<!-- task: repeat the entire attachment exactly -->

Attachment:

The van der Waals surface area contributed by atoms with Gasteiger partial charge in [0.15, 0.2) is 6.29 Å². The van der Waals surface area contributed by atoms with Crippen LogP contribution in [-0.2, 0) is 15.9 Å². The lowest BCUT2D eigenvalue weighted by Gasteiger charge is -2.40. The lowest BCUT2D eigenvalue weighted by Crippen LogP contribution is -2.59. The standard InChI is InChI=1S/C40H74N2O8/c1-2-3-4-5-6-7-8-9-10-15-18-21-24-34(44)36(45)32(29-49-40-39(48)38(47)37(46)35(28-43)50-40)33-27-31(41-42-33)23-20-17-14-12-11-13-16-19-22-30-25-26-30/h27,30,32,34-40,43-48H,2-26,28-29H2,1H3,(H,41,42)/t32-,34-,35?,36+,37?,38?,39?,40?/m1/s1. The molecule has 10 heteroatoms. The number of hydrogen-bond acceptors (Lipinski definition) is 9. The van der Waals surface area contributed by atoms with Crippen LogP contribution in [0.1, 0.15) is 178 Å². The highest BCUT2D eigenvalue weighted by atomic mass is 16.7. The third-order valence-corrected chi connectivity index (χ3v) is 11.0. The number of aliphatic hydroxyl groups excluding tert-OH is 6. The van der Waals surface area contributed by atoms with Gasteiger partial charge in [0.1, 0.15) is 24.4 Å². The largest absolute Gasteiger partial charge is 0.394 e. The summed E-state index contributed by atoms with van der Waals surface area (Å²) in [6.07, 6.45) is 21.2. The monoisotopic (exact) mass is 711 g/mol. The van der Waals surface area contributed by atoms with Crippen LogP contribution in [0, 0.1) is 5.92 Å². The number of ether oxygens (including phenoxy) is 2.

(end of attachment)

The van der Waals surface area contributed by atoms with Gasteiger partial charge in [0.15, 0.2) is 6.29 Å². The van der Waals surface area contributed by atoms with Crippen LogP contribution in [-0.2, 0) is 15.9 Å². The lowest BCUT2D eigenvalue weighted by Gasteiger charge is -2.40. The lowest BCUT2D eigenvalue weighted by Crippen LogP contribution is -2.59. The standard InChI is InChI=1S/C40H74N2O8/c1-2-3-4-5-6-7-8-9-10-15-18-21-24-34(44)36(45)32(29-49-40-39(48)38(47)37(46)35(28-43)50-40)33-27-31(41-42-33)23-20-17-14-12-11-13-16-19-22-30-25-26-30/h27,30,32,34-40,43-48H,2-26,28-29H2,1H3,(H,41,42)/t32-,34-,35?,36+,37?,38?,39?,40?/m1/s1. The molecule has 10 heteroatoms. The number of hydrogen-bond acceptors (Lipinski definition) is 9. The van der Waals surface area contributed by atoms with Crippen LogP contribution in [0.1, 0.15) is 178 Å². The highest BCUT2D eigenvalue weighted by atomic mass is 16.7. The third-order valence-corrected chi connectivity index (χ3v) is 11.0. The number of aliphatic hydroxyl groups excluding tert-OH is 6. The van der Waals surface area contributed by atoms with Gasteiger partial charge in [0.1, 0.15) is 24.4 Å². The largest absolute Gasteiger partial charge is 0.394 e. The summed E-state index contributed by atoms with van der Waals surface area (Å²) in [6.07, 6.45) is 21.2. The monoisotopic (exact) mass is 711 g/mol. The van der Waals surface area contributed by atoms with Crippen LogP contribution in [0, 0.1) is 5.92 Å². The number of ether oxygens (including phenoxy) is 2.